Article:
Sunday, January 04, 2009

But it's SO HARD to do........

Some more unsolicited advice, offered in good conscience by The Old Indian. This is offered as a reminder for those who, like myself, make resolutions and find them too difficult to keep if tackled all at once. This little piece has helped me keep a few in the past. After trying to follow the advice for years and still failing time after time, I added this to my daily routine. A copy clipped from a paper and long ago turned brittle resides in my diabetes test meter case and gets read every morning as I wait for the test results to appear on the readout window. While not a perfect solution, I find that in keeping with the advice theme, this works best for me if taken in a small 'once daily' dose. It also seems that this is about the time each year that it's really needed as a reminder. Good luck!!

(Adapted by Pauline Phillips (Dear Abby) from the original credo of Al-Anon)

JUST FOR TODAY, I will live through this day only. I will not brood about yesterday or obsess about tomorrow. I will not set far-reaching goals or try to overcome all of my problems at once. I know that I can do something for 24 hours that would overwhelm me if I had to keep it up for a lifetime.
JUST FOR TODAY, I will be happy. I will not dwell on thoughts that depress me. If my mind fills with clouds, I will chase them away and fill it with sunshine.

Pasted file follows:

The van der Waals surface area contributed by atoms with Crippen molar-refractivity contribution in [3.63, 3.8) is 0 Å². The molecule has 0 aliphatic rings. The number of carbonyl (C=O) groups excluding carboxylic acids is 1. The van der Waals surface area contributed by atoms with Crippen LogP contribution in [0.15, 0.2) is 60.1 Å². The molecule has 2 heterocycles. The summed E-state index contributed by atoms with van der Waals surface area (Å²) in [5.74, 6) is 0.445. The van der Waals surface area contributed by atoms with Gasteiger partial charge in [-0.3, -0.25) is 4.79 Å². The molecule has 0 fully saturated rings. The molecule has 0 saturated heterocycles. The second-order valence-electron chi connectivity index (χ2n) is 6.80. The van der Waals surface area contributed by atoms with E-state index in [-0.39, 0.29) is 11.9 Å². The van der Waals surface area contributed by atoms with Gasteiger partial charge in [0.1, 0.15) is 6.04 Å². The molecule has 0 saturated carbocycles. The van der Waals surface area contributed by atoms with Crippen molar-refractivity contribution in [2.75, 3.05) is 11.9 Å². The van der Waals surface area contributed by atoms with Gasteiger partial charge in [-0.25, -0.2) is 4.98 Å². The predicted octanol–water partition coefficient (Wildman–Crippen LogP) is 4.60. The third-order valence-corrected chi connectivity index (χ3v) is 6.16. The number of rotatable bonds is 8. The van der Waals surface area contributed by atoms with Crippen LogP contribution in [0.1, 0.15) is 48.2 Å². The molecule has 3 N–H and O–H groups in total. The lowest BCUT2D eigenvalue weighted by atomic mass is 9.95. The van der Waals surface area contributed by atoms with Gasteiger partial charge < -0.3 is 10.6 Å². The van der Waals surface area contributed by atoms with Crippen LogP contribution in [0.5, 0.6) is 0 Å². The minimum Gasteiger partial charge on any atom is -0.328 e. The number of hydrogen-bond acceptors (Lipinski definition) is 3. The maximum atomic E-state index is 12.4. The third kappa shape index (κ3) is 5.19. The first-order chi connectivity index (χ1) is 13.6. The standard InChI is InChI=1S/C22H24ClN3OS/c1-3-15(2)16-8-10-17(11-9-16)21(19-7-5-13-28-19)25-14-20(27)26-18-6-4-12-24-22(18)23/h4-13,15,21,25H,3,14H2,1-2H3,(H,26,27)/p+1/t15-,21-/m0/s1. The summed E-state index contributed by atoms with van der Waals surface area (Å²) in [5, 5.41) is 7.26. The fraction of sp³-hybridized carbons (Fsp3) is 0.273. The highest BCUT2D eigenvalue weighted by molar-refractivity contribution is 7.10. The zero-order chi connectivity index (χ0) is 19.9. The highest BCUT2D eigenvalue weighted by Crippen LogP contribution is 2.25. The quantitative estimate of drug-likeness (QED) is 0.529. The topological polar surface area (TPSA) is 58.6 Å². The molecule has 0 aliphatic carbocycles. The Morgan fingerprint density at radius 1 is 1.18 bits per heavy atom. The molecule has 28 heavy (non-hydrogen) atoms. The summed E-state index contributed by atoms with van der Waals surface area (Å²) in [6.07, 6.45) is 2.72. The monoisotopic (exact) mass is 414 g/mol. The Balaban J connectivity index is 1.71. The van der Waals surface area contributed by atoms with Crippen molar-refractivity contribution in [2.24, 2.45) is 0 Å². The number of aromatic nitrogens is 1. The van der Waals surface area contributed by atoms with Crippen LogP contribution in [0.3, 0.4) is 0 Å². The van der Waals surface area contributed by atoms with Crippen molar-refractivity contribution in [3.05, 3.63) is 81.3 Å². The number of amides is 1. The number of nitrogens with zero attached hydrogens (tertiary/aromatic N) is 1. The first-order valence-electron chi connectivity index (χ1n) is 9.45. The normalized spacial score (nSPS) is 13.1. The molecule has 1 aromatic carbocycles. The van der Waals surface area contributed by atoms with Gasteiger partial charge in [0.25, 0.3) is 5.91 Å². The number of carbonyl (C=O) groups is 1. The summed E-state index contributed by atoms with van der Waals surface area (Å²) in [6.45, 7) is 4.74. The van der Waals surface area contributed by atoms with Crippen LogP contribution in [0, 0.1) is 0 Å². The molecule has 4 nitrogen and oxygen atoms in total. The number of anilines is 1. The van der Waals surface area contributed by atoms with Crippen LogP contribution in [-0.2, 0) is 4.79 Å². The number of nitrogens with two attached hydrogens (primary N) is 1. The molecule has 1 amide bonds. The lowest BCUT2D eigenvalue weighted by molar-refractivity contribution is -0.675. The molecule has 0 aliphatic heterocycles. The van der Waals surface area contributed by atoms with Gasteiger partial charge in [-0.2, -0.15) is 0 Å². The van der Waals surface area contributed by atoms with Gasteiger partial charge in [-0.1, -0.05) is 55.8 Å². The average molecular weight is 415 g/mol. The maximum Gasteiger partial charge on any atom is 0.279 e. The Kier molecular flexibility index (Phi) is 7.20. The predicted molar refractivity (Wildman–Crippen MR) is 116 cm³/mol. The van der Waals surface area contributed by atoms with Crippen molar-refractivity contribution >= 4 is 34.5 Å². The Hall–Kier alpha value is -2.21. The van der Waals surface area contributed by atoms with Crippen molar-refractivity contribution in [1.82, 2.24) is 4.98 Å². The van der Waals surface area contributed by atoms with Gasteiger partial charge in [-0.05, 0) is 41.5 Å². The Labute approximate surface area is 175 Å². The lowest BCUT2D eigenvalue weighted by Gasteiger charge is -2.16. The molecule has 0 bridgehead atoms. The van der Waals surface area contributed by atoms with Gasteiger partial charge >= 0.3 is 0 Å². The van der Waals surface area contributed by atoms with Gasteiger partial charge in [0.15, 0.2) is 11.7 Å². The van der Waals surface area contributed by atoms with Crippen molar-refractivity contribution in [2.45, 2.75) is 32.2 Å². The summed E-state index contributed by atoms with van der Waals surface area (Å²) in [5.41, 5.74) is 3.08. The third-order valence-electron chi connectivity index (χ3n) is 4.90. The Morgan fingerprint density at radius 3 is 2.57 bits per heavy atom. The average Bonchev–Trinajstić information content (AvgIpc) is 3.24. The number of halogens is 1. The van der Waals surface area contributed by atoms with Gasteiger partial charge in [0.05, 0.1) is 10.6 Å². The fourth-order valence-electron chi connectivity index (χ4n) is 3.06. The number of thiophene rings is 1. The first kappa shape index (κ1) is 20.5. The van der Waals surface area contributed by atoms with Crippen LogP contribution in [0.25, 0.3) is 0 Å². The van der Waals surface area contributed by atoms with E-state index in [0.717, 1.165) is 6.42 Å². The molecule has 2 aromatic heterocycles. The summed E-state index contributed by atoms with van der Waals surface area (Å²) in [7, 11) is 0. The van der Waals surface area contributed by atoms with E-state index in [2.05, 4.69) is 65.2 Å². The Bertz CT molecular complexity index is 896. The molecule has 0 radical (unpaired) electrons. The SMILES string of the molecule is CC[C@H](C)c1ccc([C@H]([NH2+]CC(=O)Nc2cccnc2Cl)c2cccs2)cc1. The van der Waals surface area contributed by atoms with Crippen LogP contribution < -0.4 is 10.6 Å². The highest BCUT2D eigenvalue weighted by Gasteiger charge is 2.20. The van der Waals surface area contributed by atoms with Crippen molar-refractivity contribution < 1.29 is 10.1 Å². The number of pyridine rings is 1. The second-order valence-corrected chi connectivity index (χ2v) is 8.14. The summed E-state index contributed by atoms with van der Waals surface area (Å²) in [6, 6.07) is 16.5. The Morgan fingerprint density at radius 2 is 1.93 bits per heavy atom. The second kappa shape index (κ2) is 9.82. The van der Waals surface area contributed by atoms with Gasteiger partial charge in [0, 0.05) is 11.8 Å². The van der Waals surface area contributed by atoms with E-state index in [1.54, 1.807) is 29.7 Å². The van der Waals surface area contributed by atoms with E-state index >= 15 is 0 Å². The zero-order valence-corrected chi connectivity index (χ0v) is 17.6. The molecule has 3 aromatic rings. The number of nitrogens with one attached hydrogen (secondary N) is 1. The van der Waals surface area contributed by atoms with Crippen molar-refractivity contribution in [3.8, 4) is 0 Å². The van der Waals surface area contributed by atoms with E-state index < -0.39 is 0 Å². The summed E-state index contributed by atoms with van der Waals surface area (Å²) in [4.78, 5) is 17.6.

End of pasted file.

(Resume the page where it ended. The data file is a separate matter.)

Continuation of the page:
JUST FOR TODAY, I will accept what is. I will face reality. I will correct those things that I can correct and accept those I cannot.
JUST FOR TODAY, I will improve my mind. I will read something that requires effort, thought and concentration. I will not be a mental loafer. JUST FOR TODAY, I will make a conscious effort to be agreeable. I will be kind and courteous to those who cross my path, and I'll not speak ill of others. I'll improve my appearance, speak softly, and not interrupt when someone else is talking. Just for today, I'll refrain from improving anybody but myself. JUST FOR TODAY, I will do something positive to improve my health. If I'm a smoker, I'll quit. If I'm overweight, I'll eat healthily -- if only just for today. And not only that, I'll get off the couch and take a brisk walk, even if it's only around the block.
JUST FOR TODAY, I will gather the courage to do what is right and take responsibility for my own actions.

I sincerely hope anyone seeking to effect changes in their life will find it of some help. Seems some of my 'Blog Staffers' have already gotten off to good start on their resolutions.

Until next time, take care and be well.